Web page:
11TH February 2024

Lectionary Readings: Lev.13:1-2. 44-46; Ps 32:1-2.5.11; I Cor.10:31-11:1; Mk 1:40-45

World Day of the Sick

Theme:  Jesus and the outcasts

The Gospel passage from Mark describes how Jesus heals a leper and instructs him to follow the health code of Leviticus to be proclaimed ‘clean.’ Jesus came to announce liberation to the poor and outcast. He cleansed the leper who was an outcast and restored him into the life of the community. With this act Jesus wanted to make known that nobody is to be sent out of, or excluded from the new family that He has established.

    Leprosy in the Old Testament is not the dreaded Hansen’s disease of today, it was probably a form of psoriasis or eczema. Even if it was minor, it was considered a serious impurity of the skin and the poor ‘lepers’ were outcasts, put on the margins of society and had to cry “unclean, unclean.”

      The gospel shows how Jesus deals with those who ought to be ostracized when a leper comes to him. The leper is very direct, “if you want you can make me clean.”  Jesus was deeply moved by the man’s plight and stretched out his hand and touched him. Mark’s readers, and Jesus’ observers, would have been shocked because by touching the leper they thought that Jesus would have contracted leprosy. But Jesus answered, “I do want- be made clean, and immediately the leprosy left him”. By touching the unclean man, Jesus does not reject the purity laws, as so many commentators say, but rather he restores the man to a clean state and commands the man to present the offering prescribed by the law and so end his alienation. Jesus asks the man to say nothing, but the leper disobeys and as result Jesus must go to the desert and yet “they were coming to him from all sides.”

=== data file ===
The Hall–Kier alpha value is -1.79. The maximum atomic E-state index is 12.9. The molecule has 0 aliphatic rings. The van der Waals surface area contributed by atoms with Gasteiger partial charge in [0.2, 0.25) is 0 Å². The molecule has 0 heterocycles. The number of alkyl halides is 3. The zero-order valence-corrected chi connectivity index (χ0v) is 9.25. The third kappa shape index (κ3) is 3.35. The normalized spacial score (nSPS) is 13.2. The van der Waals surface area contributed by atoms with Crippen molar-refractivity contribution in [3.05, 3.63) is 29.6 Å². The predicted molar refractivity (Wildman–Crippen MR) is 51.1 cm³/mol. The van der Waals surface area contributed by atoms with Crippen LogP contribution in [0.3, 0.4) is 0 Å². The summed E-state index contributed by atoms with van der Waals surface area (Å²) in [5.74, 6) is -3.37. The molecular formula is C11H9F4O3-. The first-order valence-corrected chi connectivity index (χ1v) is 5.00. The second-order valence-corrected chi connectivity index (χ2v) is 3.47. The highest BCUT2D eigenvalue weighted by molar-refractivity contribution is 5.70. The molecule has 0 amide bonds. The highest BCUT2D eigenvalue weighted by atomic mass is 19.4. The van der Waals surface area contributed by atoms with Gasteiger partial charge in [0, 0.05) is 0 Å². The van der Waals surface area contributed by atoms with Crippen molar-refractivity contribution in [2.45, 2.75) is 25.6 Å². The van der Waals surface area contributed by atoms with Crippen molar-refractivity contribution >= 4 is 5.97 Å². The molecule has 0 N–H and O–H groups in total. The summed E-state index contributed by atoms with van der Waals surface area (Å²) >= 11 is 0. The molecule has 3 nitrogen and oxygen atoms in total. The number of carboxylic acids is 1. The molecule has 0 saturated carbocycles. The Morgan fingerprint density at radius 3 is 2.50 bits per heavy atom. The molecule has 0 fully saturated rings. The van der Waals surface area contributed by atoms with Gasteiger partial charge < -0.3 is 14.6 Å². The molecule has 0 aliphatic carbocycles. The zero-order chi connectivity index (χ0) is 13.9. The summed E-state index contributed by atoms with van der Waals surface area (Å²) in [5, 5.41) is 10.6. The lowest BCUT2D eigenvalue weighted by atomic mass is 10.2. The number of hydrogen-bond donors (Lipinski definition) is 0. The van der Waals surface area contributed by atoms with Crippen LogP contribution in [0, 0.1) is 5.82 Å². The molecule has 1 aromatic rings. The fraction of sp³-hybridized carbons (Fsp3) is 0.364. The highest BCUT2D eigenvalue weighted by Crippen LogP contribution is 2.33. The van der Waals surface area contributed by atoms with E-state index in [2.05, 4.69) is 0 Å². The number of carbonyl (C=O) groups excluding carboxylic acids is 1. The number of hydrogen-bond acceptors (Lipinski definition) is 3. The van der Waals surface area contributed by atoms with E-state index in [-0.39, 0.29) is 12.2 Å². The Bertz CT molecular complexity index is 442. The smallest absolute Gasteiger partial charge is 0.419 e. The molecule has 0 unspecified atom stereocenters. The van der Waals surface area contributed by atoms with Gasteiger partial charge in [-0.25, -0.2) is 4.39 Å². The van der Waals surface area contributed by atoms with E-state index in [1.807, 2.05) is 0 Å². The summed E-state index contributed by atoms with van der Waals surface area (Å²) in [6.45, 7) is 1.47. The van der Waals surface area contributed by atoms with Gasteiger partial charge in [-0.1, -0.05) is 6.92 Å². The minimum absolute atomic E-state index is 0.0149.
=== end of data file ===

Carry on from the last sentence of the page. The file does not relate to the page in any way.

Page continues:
Let us notice that the leper and Jesus have changed places of habitation; first, it was the leper who had to live in desert places away from the community; now, it is Jesus who has chosen to live outside the communities This is to show that Jesus was willing to share the isolation and fate of all the ‘lepers’ of this world.

    There are various conditions which cause us to take the easy option of excluding people whom we regard as other. In South Africa race used to be one such; HIV-AIDS is another. We can also behave in this dehumanizing way based on all kinds of other criteria: class, education, thieves…… Lent begins this Wednesday, it is a time for focusing on Jesus and how he acted. Is there someone to whom you might extend God’s reconciling hand this Lent to end their alienation?

For Reflection and Discussion: 1. Why is the leper unsure of Jesus’ desire to help? 2. What is significant about Jesus touching the leper prior to his healing him?  3. Sunday is the World Day of the Sick. How can you help the sick, particularly those who feel distanced from the community?

Bibliography: Armellini F Celebrating the Word Year B (Paulines Pub. Africa 1993); Catholic Serendipity Bible (Zondervan Pub. House MI 49530); Levine A-J & Brettler M.Z The Jewish Annotated New Testament (Oxford Univ. Press 2011).

This week’s Sunday Liturgy Commentary was prepared by
Marie Andre Mitchell, SNDdeN M.Th., Johannesburg South Africa. Bat Kol alumna 

2001- ’02,’04,’06,’08,’09,’10,’14,’18


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